When state and local policymakers work to promote health equity—the guiding principle that disparities in health outcomes caused by factors such as race, income, or geography should be addressed and prevented, providing opportunities for all people to be as healthy as possible—they often lack quality data on specific problems and affected populations. Restrictive or unclear policies for data sharing and privacy concerns can contribute to this lack of sufficient data. Other factors can include limited technical expertise, financial resources, and staff to integrate data across systems that often weren’t developed with such information sharing in mind.
The availability of complete and timely data equips policymakers to understand affected populations and direct resources, track progress, and promote accountability as they develop and implement solutions to reduce long-standing inequities. Officials also can ensure that equity concerns are considered in the data-gathering process by partnering with community members to make sure the information they have is relevant and accurate across demographic groups and at the neighborhood or community level. They also should work to provide context about the circumstances behind the data.
To help focus attention on these equity issues, the Health Impact Project, a collaboration of the Robert Wood Johnson Foundation and The Pew Charitable Trusts, launched Calling All Sectors: State Agencies Joined for Health in 2019. Nationwide, this initiative supports 10 cross-sector teams of community partners and state agencies in implementing strategies to identify and collect data from multiple sources. That data is used to align priorities, design improvements, address inequities, and measure progress. Here are three methods grantees are using to ensure that decision-makers have access to the data they need to boost health equity.
Mapping existing systems
Some Calling All Sectors grantee teams engage in “systems mapping” to understand what is and is not known about a current public health problem and what services may be available to address it. This process starts with outreach to learn about which organizations and programs are serving specific populations of interest, sources of program or population-level data, inequities revealed by or in the data available, and ideas for developing or improving services and policies.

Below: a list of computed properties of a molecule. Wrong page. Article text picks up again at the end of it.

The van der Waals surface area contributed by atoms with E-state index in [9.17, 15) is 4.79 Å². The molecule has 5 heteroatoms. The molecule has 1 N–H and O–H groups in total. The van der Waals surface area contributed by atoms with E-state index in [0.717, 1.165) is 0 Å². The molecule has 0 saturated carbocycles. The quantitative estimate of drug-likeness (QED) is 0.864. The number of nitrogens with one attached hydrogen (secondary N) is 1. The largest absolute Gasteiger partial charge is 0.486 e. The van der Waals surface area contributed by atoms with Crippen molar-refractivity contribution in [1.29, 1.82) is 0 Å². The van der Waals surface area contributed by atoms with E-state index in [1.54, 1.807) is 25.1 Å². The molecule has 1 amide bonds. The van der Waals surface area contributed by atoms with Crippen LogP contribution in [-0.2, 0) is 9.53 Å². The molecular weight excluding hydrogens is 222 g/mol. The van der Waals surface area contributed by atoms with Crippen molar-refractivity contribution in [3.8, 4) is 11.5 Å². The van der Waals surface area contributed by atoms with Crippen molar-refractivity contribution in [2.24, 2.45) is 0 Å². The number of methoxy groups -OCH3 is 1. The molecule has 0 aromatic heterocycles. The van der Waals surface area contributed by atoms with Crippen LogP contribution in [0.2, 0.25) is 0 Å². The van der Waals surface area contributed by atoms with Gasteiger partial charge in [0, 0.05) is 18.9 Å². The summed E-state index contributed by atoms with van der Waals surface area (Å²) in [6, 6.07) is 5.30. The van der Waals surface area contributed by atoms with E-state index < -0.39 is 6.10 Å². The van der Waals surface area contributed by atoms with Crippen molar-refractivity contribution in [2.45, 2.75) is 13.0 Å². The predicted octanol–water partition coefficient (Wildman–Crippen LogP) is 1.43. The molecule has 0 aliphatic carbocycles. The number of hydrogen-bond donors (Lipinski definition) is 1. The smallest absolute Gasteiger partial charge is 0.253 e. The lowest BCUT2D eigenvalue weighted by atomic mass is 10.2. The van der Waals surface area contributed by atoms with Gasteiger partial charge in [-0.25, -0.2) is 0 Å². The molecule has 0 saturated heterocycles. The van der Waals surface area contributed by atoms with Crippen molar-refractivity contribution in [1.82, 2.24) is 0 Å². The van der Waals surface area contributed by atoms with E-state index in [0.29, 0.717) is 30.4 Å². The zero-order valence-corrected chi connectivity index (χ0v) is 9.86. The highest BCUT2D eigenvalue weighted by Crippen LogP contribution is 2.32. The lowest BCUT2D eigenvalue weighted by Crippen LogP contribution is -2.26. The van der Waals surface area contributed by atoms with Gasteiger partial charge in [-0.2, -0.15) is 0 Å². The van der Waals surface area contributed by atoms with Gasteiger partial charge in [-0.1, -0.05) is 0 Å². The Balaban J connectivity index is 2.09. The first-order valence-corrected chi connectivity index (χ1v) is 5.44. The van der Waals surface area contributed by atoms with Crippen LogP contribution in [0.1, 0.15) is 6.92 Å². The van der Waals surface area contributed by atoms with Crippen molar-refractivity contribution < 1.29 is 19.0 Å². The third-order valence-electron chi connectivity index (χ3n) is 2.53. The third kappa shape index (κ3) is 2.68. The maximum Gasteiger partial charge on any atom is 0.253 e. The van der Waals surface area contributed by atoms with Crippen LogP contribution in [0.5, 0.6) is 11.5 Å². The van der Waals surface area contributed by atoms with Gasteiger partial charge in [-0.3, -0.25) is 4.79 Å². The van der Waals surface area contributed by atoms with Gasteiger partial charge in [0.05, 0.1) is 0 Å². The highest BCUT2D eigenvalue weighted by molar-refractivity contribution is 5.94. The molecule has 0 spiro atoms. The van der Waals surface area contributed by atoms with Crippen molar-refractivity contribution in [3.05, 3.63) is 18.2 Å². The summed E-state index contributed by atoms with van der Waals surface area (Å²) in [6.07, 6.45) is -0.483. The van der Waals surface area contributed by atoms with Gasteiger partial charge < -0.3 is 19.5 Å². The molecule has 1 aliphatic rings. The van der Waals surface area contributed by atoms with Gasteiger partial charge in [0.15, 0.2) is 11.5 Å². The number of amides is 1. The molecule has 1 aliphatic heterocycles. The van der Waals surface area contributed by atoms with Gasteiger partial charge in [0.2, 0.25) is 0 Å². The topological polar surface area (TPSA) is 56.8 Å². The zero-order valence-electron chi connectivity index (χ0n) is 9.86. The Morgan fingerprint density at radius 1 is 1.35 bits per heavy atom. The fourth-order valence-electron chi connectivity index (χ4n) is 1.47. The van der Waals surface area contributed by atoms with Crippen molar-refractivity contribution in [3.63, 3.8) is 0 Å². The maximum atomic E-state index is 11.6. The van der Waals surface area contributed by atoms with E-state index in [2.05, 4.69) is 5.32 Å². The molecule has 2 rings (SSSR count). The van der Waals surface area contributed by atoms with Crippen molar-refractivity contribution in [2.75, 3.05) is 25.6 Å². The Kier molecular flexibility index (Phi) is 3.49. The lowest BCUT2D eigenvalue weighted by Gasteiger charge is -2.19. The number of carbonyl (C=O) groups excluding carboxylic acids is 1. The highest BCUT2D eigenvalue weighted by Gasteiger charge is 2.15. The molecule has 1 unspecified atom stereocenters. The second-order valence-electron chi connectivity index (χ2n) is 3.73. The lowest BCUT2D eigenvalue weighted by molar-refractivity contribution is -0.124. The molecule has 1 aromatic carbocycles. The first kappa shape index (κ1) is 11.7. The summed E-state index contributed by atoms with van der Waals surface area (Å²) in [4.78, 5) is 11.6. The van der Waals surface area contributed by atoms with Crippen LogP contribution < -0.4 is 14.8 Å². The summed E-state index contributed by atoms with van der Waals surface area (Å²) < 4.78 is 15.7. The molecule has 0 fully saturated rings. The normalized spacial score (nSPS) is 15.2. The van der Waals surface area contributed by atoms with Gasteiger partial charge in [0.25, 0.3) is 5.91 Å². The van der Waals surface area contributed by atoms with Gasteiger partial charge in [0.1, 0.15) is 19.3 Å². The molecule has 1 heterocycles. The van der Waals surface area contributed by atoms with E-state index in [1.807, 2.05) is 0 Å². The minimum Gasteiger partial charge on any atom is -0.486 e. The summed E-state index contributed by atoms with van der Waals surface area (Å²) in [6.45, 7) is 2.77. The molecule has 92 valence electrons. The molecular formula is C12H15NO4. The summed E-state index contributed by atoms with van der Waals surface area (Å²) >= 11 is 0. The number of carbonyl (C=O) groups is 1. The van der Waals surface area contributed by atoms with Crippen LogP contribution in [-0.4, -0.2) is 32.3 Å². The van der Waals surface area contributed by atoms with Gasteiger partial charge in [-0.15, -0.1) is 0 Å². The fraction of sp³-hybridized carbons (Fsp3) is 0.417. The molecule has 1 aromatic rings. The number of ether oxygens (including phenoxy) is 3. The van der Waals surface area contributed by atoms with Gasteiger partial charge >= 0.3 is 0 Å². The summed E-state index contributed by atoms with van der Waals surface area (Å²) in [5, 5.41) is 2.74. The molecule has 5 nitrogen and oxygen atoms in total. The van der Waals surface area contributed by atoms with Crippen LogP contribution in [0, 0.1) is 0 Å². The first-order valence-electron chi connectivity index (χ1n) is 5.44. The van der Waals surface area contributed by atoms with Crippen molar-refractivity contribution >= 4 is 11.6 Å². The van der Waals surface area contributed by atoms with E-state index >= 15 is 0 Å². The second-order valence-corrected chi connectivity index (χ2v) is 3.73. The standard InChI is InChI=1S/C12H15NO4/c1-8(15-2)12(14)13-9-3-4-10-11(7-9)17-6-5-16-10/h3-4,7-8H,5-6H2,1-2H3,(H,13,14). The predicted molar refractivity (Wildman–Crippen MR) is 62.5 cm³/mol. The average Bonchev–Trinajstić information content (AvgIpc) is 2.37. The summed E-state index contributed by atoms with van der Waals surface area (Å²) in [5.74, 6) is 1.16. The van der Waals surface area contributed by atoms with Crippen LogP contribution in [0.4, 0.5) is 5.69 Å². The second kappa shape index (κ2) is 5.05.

The Minnesota grantee team used this exercise to better understand homelessness during pregnancy, to identify barriers and gaps in services, and to pursue targeted initiatives related to early childhood development, prenatal care policies, and funding. In Kansas, meanwhile, the departments for Children and Families, Health and Environment, and Aging and Disability as well as the DCCCA, a community partner and service provider, used system mapping to improve how the state and partners connect pregnant individuals with substance use disorder to health care and social service providers. That will help ensure that they receive high-quality treatment and prenatal care. The collected information is being used to inform the development of provider trainings on these topics.
Conducting interviews and focus groups
Other efforts have sought to speak directly with those closest to the problems that states are trying to solve. Calling All Sectors’ partner organizations—often actual service providers themselves—have close ties to communities facing significant health inequities and have earned local people’s trust because employees tend to be residents themselves. Holding focus groups allows organizational representatives to interview community members with lived experience with health and social services locally to gauge their concerns, recognize barriers, and identify sustainable solutions.